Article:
Chicago was named the most dangerous city in America for birds on migration, based on radar and light-pollution data. The city also (unfortunately) has incredibly robust data on bird collisions—over 100,000 dead birds meticulously collected and cataloged in spring and fall from the past four decades.
Because of intensive monitoring at the site, around 40,000 of these dead birds have been collected at just one building—McCormick Place, a glass-facaded convention center in Chicago’s South Loop. Perched on the edge of Lake Michigan, it’s been a mortal magnet for birds migrating along the shores of the Great Lake, and a rich source of study material.
Dave Willard, former collections manager for Chicago’s Field Museum of Natural History, started collecting dead birds at McCormick Place in 1978. He says that while bird fatalities still occur there regularly, the numbers dropped from thousands of birds a year to hundreds per year when the building began turning off the lights at night in the early 2000s.
The McCormick Place bird-collision data is incredibly detailed, noting not only which window each bird hit over the years, but whether the lights in that window were on or off. Cornell postdoctoral researcher Benjamin Van Doren worked with Willard and others on a forthcoming study that shows for the first time the significance of a single window bay. Van Doren found that not only is a darkened window bay much less likely to sustain a bird impact at night than lit windows, but the windows surrounding an unlit window bay are also slightly less likely to incur collisions—even when illuminated. This means birds are not simply avoiding some windows only to hit other ones.
“Colliding birds appear to be attracted to specific light sources, not simply disoriented by overall city or sky glow,” says Van Doren. “So even if an area is otherwise brightly lit, darkening a single window bay is likely to decrease the number of collisions.”
Since 1995 Chicago Audubon has managed a Lights Out program in the city, advocating for buildings within the Loop area to turn off or dim their lights during spring and fall. But Dave Willard suspects that with all the new downtown construction in recent years, the overall bird fatality rate in the city may be going up. He is hopeful that Van Doren’s new research will make it easier to convince people that simple actions can have major benefits.
Around Dallas, Texas—another urban center on the list of most dangerous cities for migrating birds—several downtown residents and building owners took a simple step last October when they responded to calls from Mayor Eric Johnson and former First Lady Laura Bush to turn out nonessential lights at night. The public announcements were timed for the peak days of fall bird migration, when more than 1 billion birds fly through Texas. The PSAs in newspapers and on social media were part of a new initiative from BirdCast called Lights Out Texas that’s aiming to shine a light on the benefits of darkness for migrating birds.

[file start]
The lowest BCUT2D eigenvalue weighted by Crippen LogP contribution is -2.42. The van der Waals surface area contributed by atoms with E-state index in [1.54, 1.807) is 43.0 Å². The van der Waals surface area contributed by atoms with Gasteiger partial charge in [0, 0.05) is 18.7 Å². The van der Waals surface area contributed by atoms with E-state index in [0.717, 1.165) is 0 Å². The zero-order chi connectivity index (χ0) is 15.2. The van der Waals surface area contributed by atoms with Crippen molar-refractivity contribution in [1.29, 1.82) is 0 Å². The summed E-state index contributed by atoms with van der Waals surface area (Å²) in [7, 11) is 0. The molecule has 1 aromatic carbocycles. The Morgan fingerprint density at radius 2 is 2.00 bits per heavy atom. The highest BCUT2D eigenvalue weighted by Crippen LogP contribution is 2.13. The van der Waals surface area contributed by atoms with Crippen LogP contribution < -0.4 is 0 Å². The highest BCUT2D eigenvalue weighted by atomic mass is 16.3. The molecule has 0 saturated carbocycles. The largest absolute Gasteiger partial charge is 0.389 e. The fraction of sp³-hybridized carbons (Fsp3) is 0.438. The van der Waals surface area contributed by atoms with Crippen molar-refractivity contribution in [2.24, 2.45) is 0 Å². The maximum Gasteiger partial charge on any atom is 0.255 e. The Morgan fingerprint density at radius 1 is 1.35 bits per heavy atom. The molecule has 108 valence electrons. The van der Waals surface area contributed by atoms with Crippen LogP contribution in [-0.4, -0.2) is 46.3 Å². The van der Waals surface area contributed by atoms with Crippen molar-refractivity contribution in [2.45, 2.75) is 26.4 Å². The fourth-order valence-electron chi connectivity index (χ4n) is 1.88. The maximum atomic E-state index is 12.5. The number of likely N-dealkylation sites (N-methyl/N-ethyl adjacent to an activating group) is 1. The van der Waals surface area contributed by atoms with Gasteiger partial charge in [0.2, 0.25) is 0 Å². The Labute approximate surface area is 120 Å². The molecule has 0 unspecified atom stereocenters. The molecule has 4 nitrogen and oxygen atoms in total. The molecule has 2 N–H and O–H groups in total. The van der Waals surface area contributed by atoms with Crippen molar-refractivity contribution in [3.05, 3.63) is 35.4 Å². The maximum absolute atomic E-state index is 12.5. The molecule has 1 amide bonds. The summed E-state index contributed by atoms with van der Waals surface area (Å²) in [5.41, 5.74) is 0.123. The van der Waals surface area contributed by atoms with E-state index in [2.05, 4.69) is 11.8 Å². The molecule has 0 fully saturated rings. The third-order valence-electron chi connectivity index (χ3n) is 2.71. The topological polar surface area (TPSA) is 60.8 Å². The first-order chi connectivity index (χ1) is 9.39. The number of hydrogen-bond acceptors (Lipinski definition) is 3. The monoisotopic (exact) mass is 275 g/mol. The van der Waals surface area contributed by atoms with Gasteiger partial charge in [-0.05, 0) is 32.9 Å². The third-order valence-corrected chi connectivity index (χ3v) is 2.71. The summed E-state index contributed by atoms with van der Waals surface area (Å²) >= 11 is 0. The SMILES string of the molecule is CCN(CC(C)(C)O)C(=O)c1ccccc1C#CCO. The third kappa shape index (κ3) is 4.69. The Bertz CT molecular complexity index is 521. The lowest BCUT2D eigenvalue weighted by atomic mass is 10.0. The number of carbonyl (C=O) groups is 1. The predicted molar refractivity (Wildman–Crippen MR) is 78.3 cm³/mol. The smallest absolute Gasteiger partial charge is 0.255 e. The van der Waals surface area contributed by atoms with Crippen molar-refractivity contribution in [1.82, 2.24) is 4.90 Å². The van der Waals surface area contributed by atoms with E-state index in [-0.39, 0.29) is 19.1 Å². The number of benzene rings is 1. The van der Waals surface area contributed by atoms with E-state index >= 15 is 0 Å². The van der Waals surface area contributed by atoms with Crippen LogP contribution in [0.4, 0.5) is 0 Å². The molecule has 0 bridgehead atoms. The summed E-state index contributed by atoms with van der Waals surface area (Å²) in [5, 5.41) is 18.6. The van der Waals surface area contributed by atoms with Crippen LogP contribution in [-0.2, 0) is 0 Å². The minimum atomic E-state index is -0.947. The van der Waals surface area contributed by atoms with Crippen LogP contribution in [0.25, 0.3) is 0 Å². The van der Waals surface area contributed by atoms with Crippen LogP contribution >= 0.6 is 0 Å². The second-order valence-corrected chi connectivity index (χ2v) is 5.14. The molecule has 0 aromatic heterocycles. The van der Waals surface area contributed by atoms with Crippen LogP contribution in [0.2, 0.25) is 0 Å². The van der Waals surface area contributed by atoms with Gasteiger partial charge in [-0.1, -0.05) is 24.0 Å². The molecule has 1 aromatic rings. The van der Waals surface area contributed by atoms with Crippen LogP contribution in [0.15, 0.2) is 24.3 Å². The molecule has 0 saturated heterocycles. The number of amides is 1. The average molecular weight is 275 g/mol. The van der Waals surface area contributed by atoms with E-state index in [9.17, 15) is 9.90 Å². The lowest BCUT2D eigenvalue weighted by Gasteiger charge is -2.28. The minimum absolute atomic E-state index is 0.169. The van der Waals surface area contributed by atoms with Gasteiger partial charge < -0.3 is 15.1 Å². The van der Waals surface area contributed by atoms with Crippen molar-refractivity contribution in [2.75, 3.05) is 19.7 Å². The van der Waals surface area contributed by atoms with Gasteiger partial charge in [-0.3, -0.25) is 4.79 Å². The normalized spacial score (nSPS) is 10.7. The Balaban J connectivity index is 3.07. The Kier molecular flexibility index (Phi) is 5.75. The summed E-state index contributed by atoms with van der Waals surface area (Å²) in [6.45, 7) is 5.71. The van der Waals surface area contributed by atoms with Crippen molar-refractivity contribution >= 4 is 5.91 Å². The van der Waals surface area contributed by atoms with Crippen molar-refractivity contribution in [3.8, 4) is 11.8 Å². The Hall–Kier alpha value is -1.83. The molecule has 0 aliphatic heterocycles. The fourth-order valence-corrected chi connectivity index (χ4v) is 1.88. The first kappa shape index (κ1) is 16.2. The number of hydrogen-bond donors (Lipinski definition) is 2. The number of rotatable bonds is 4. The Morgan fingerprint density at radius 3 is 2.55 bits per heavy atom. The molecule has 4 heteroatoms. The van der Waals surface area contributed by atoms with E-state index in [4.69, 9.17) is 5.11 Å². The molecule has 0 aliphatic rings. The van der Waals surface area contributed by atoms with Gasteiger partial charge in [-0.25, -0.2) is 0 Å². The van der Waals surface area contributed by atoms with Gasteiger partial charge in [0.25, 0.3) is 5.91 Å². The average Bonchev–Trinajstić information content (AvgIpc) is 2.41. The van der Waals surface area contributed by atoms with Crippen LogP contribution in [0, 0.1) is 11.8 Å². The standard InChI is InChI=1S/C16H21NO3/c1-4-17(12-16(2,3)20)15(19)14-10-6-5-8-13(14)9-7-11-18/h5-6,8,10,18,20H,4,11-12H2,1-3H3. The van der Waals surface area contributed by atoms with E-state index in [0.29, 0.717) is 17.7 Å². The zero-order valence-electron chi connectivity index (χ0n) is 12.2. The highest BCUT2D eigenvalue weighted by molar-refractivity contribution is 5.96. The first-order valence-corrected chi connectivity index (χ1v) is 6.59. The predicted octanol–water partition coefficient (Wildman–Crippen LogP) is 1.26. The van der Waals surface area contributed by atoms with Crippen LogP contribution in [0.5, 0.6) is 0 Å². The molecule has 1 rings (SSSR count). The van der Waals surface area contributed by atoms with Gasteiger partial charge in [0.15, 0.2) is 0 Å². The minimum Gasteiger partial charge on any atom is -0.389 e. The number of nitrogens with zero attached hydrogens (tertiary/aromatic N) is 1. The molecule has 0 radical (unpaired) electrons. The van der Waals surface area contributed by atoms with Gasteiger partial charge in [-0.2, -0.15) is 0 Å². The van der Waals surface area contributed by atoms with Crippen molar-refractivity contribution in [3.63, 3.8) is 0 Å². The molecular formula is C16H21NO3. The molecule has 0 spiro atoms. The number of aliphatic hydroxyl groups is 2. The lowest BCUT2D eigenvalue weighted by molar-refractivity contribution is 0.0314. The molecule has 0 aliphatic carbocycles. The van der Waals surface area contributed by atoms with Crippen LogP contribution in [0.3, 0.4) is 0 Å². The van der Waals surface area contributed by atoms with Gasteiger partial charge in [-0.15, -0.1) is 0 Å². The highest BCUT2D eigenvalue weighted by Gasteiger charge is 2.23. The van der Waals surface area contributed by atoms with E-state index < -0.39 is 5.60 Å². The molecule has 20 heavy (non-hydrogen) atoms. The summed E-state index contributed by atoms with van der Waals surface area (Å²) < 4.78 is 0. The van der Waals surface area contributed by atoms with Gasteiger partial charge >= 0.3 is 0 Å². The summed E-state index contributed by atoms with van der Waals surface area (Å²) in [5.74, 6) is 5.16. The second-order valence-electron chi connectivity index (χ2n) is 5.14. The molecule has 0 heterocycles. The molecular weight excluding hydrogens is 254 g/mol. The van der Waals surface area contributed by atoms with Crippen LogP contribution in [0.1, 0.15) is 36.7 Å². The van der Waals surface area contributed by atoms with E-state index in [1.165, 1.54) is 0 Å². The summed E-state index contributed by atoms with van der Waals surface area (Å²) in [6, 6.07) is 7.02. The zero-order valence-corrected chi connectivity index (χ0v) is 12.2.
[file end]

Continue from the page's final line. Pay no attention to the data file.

And they worked. Some of Dallas’s most iconic downtown buildings—such as City Hall, the Dallas Zoo, and the AT&T Discovery District—pulled the plug on their decorative lighting for a week. This spring, Lights Out Texas has put out another call to dim the lights in Dallas from mid-April to early May, when a billion birds will be migrating through the area again. And this time, the call will go to other Texas cities as well.
“We’re now talking to folks in cities all across the state who took notice of Dallas’s participation last fall,” says Lights Out Texas coordinator Julia Wang. “Having widespread buy-in across Texas, a place we know is so important for migratory birds, would be an extremely valuable boost for the movement nationwide.”
Adverse Unpredictable Weather and Migration
As the sun set on October 1, 2020, millions of birds migrating along the Atlantic Flyway had a green light: clear skies, a full moon, and favorable northwest winds.
But the weather en route was less favorable. Over the course of the night, a line of low clouds and showers pushed east toward New England and the Mid-Atlantic coast. The next morning, volunteers for Philadelphia Audubon discovered 400 dead and dying birds across three city blocks, including Black-and-white and Black-throated Blue Warblers, Northern Parulas, Ovenbirds, thrushes, and sparrows.
“So many birds were falling out of the sky, we didn’t know what was going on,” one of the volunteers told the Philadelphia Inquirer. “It was catastrophic.”